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What's The Deal? An Indiana family uses this trick to monitor their money

With prices up on everything, our spending needs to be intentional. But tracking every line item daily isn't always easy. That's where budget apps can help.

PENDLETON, Ind. — Look your spending square in the eye. 

That's something Richard Wayman admits he didn't quite do for some time. 

"If I was my own CFO, would I still have a job? And I decided probably not," Wayman said. 

While Wayman said his family paid their bills on time and dodged debt, there was fat to trim. 

"A lot of eating out more than we should have, (going) into the grocery store without a plan," he remembered.

He and his wife downloaded the budget app EveryDollar, and share the account between them.

It's a zero-balance budget system, meaning they plug in the money coming in for the month and account for the expenses going out.

"As an adult, I have to say 'no' to myself, and I can't just give in like my seven-year-old would and say I want it now, because I am not seven," Wayman said with a laugh.

Wayman said the app makes him and his wife feel in control of their money, rather than reacting to it.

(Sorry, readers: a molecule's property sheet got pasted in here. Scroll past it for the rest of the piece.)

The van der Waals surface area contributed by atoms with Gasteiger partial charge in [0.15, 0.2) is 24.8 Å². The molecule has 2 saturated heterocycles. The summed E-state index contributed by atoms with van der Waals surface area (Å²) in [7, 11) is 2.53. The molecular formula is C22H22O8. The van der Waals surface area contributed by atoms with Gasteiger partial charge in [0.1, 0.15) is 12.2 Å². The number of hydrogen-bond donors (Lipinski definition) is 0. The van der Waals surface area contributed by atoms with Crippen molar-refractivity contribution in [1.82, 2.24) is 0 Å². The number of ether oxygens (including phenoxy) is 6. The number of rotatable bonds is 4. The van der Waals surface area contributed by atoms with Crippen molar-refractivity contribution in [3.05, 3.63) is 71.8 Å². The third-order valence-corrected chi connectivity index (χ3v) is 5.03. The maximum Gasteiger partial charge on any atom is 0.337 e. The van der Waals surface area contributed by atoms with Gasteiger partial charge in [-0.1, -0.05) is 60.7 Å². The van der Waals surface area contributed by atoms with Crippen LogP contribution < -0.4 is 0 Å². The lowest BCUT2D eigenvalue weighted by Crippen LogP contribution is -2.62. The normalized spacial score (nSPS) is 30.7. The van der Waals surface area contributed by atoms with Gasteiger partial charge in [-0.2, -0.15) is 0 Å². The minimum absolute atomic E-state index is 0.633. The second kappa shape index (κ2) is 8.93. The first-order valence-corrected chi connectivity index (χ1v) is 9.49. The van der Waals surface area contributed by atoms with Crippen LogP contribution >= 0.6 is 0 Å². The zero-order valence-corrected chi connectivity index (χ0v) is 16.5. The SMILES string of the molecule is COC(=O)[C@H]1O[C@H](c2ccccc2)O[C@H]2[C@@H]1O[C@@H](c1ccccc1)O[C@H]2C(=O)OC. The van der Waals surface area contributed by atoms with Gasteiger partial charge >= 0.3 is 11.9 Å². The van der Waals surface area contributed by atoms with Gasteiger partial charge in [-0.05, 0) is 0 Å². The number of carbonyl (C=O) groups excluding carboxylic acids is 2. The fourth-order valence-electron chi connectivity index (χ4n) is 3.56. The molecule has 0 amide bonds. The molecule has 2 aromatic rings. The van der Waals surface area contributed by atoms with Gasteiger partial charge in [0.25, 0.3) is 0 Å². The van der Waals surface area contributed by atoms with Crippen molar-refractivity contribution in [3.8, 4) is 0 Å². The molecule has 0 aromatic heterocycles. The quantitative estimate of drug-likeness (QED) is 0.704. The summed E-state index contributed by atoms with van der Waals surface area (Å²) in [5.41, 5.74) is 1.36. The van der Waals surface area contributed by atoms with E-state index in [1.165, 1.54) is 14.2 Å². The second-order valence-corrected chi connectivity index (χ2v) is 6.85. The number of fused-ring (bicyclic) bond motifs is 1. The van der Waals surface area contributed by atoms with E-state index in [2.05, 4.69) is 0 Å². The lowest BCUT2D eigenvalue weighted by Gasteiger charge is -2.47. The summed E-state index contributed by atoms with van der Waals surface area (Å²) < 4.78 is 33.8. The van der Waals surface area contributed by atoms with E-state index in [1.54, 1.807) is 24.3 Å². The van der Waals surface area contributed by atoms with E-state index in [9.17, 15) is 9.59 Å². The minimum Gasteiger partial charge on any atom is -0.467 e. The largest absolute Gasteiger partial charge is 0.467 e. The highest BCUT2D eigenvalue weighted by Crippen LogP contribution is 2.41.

"That gives me a lot of peace of mind," he said.

Kimberly Palmer with NerdWallet said that despite budgeting apps having a common goal, they're all different. 

"It really just depends on how you like to manage your money," Palmer said. Nerdwallet published their 8 Best Budget Apps for 2022.

Other popular apps include Mint, YNAB and HoneyDue. 

"The first question to ask yourself is if you want a free app, or if you want to pay for more bells and whistles?" Palmer said.

Next, are you comfortable sharing your credit card and bank account information so the app updates automatically? Or do you prefer to enter your spending on your own?

Finally, how much detail do you want, and do you want alerts? 

"Start with one (app) and try that out for two weeks. See if it's giving you insight that is helping you," Palmer suggested.

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